A FORMER Hereford United player and manager is drawing on the skills he has acquired from his long association with the professional game to help inspire a love of sport in others.

Jamie Pitman made more than 200 appearances for the old Bulls and served as manager during the club's final two seasons in the Football League.

Now, after spells working in the Swindon Town Academy and with the FA's Skills programme, he has linked up with another highly experienced FA coach, Jim McGettrick, to launch sports coaching company PACES - a title which symbolises the company's values, Professional; All inclusive; Committed; Excellence and Supportive.

"It's about delivering sport in schools, provisions for local clubs, to support teachers and coaches in their development and to give everyone, including children, a life-long love of physical activity," said Pitman.

"Over the last two and a half years, I have been fortunate enough to work in the FA's skills programme and to work with the England DNA Foundation Phase project which is based around child development, specifically aged five to 11.

"That has given me a great insight into the development of children and the impact that you can have on them.

"Both Jim, who has been working in the industry for about 10 years, and I wanted to set up something where we can have an impact.

"The idea is to give children the best experience of physical activity. If we can do that then hopefully it's something which will continue for the rest of their lives.

"There are some quite frightening stats out there - 50% of children come out of primary schools obese or overweight.

"If a child represents their school at some sort of physical activity then they are 144% more likely to be hooked on sport. That's what we want to home in on - that everyone can be involved, it doesn't matter what level you play at."

Pitman was the Bulls manager from October 2010 to March 2012, continuing as an assistant to his successor Richard O'Kelly before leaving Edgar Street when the club was relegated from the Football League at the end of the 2011/2 campaign.

"I'm a different man now to the one I was when I was managing Hereford," he said.

"There are, of course, a number of things I would have changed but at the time I handled it the best I could.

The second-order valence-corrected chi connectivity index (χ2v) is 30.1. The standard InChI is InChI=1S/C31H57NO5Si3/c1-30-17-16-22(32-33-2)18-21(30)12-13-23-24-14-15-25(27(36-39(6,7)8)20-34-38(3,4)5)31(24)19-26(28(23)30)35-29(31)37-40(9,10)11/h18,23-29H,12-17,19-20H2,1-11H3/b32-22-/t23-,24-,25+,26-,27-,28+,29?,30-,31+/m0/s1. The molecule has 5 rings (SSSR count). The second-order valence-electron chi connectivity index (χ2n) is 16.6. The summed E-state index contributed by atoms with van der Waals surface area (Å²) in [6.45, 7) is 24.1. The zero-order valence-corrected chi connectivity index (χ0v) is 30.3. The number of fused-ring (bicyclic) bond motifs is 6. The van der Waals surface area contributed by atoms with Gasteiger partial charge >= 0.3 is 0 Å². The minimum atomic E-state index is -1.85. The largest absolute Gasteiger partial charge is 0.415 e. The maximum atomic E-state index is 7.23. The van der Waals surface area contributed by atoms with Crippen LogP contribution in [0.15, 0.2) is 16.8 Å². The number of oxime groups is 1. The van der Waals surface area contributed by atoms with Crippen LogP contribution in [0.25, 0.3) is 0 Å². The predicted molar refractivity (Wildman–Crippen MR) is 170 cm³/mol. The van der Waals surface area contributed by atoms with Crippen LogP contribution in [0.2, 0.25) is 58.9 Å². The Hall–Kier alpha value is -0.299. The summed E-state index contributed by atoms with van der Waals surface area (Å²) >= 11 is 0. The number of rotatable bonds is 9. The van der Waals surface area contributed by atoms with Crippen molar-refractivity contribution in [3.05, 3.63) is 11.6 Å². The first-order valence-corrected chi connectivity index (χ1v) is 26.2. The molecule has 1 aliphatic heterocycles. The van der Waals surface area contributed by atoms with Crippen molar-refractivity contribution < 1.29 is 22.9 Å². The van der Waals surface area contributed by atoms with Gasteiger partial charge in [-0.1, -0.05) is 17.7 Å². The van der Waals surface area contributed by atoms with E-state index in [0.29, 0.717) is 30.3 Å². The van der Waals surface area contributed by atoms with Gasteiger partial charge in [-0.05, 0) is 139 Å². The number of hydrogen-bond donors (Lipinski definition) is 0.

"It was a learning experience and a tough one at that but one which helped me develop into who I am now.

"After I left Hereford, I went to Swindon and did a number of years in the academy there," he continued. "Then I got an opportunity to work for the FA in their Skills programme, something I'd not been involved in before.

"The Skills programme is delivered in primary schools and we did some skills centres as well for all levels of ability.

"It's given me really great experiences in developing children in sport in general, not just in football."

For Pitman, the new project is also about putting something back into the community he has made his home.

"I've been in Hereford almost 22 years and both my boys have grown up in the city - Harry is now almost 13 and Owen is 10," he said. "I want to give them and also other people in the county the best experience of sport.

"I've had a great life within sport and seen many benefits of it; the relationships I have built with people, the ups and downs, the highs, the lows, the tears and the joy - all of those things.

"Sport can bring so much more than just plain physical activity, it's about all of those other things - what it can do for you psychologically and socially as well as giving you the best possible physical life.

"We want to bring that to everyone - not just elite sportspeople but to give everyone a chance to find what they are good at."

More details are on the website at www.paces.co.uk or by contacting jamie.pitman@paces.co.uk